The Fury cuts down the Fiji GPU a bit with fewer stream processors and texture units, but keeps most other specs the same. This includes the 4GB of HBM (high bandwidth memory), 64 ROP count and even the TDP / board power. Performance is great and it creates an interesting comparison between itself and the GeForce GTX 980 cards on the market. Let's dive into this review!
SLI and CrossFire
Last week I sat down with a set of three AMD Radeon R9 Fury X cards, our sampled review card as well as two retail cards purchased from Newegg, to see how the reports of the pump whine noise from the cards was shaping up. I'm not going to dive into that debate again here in this story as I think we have covered it pretty well thus far in that story as well as on our various podcasts, but rest assured we are continuing to look into the revisions of the Fury X to see if AMD and Cooler Master were actually able to fix the issue.
What we have to cover today is something very different, and likely much more interesting for a wider range of users. When you have three AMD Fury X cards in your hands, you of course have to do some multi-GPU testing with them. With our set I was able to run both 2-Way and 3-Way CrossFire with the new AMD flagship card and compare them directly to the comparable NVIDIA offering, the GeForce GTX 980 Ti.
There isn't much else I need to do to build up this story, is there? If you are curious how well the new AMD Fury X scales in CrossFire with two and even three GPUs, this is where you'll find your answers.
Retail cards still suffer from the issue
In our review of AMD's latest flagship graphics card, the Radeon R9 Fury X, I noticed and commented on the unique sound that the card was producing during our testing. A high pitched whine, emanating from the pump of the self-contained water cooler designed by Cooler Master, was obvious from the moment our test system was powered on and remained constant during use. I talked with a couple of other reviewers about the issue before the launch of the card and it seemed that I wasn't alone. Looking around other reviews of the Fury X, most make mention of this squeal specifically.
Noise from graphics cards come in many forms. There is the most obvious and common noise from on-board fans and the air it moves. Less frequently, but distinctly, the sound of inductor coil whine comes up. Fan noise spikes when the GPU gets hot, causing the fans to need to spin faster and move more air across the heatsink, which keeps everything running cool. Coil whine changes pitch based on the frame rate (and the frequency of power delivery on the card) and can be alleviated by using higher quality components on the board itself.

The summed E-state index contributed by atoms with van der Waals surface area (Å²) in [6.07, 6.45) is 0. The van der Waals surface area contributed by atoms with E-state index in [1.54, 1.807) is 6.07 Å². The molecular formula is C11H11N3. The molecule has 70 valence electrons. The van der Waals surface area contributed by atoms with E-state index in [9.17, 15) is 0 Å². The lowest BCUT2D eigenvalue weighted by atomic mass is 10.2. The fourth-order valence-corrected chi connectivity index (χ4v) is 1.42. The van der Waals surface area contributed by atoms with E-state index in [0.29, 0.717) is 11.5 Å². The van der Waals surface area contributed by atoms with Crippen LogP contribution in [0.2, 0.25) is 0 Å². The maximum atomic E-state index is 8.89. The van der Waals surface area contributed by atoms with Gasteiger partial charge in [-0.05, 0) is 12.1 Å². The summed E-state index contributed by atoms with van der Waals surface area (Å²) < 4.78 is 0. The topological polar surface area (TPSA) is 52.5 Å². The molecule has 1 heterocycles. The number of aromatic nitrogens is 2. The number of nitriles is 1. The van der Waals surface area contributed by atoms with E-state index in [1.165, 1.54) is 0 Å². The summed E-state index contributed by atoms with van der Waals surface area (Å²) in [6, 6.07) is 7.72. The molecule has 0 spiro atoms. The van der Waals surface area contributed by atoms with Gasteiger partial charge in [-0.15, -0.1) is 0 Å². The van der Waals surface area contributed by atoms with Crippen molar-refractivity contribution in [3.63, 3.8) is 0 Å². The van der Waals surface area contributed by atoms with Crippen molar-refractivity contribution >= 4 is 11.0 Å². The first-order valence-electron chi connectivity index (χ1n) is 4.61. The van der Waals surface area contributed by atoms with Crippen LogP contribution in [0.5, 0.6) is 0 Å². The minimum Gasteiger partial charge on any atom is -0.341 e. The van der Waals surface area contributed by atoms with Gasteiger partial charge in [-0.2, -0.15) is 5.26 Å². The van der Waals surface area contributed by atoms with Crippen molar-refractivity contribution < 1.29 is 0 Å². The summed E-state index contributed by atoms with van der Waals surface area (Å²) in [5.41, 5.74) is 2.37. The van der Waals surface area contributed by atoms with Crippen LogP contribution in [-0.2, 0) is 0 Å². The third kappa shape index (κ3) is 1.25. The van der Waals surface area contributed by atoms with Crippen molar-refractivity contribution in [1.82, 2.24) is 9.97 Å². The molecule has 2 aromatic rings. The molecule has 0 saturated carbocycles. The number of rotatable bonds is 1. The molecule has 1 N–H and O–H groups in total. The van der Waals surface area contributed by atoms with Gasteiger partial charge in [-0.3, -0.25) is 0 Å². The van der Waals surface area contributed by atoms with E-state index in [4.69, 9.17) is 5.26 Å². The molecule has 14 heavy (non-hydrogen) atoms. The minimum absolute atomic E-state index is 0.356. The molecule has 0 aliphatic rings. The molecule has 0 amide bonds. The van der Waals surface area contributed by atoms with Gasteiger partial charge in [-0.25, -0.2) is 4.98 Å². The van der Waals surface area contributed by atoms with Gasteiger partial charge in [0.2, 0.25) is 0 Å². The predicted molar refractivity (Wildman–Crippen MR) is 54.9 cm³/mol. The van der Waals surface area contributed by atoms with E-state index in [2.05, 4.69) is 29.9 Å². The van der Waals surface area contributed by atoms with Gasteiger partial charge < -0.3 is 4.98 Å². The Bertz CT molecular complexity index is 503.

But the sound of our Fury X was unique: it was caused by the pump itself and it was constant. The noise it produced did not change as the load on the GPU varied. It was also 'pitchy' - a whine that seemed to pierce through other sounds in the office. A close analog might be the sound of an older, CRT TV or monitor that is left powered on without input.
In our review process, AMD told us the solution was fixed. In an email sent to the media just prior to the Fury X launch, an AMD rep stated:
In regards to the “pump whine”, AMD received feedback that during open bench testing some cards emit a mild “whining” noise. This is normal for most high speed liquid cooling pumps; Usually the end user cannot hear the noise as the pumps are installed in the chassis, and the radiator fan is louder than the pump. Since the AMD Radeon™ R9 Fury X radiator fan is near silent, this pump noise is more noticeable.
The issue is limited to a very small batch of initial production samples and we have worked with the manufacturer to improve the acoustic profile of the pump. This problem has been resolved and a fix added to production parts and is not an issue.
I would disagree that this is "normal" but even so, taking AMD at its word, I wrote that we heard the noise but also that AMD had claimed to have addressed it. Other reviewers noted the same comment from AMD, saying the result was fixed. But very quickly after launch some users were posting videos on YouTube and on forums with the same (or worse) sounds and noise. We had already started bringing in a pair of additional Fury X retail cards from Newegg in order to do some performance testing, so it seemed like a logical next step for us to test these retail cards in terms of pump noise as well.
First, let's get the bad news out of the way: both of the retail AMD Radeon R9 Fury X cards that arrived in our offices exhibit 'worse' noise, in the form of both whining and buzzing, compared to our review sample. In this write up, I'll attempt to showcase the noise profile of the three Fury X cards in our possession, as well as how they compare to the Radeon R9 295X2 (another water cooled card) and the GeForce GTX 980 Ti reference design - added for comparison.
Subject: Graphics Cards | June 25, 2015 - 02:42 PM | Jeremy Hellstrom
Tagged: 4GB, amd, Fiji, Fury, fury x, hbm, R9, radeon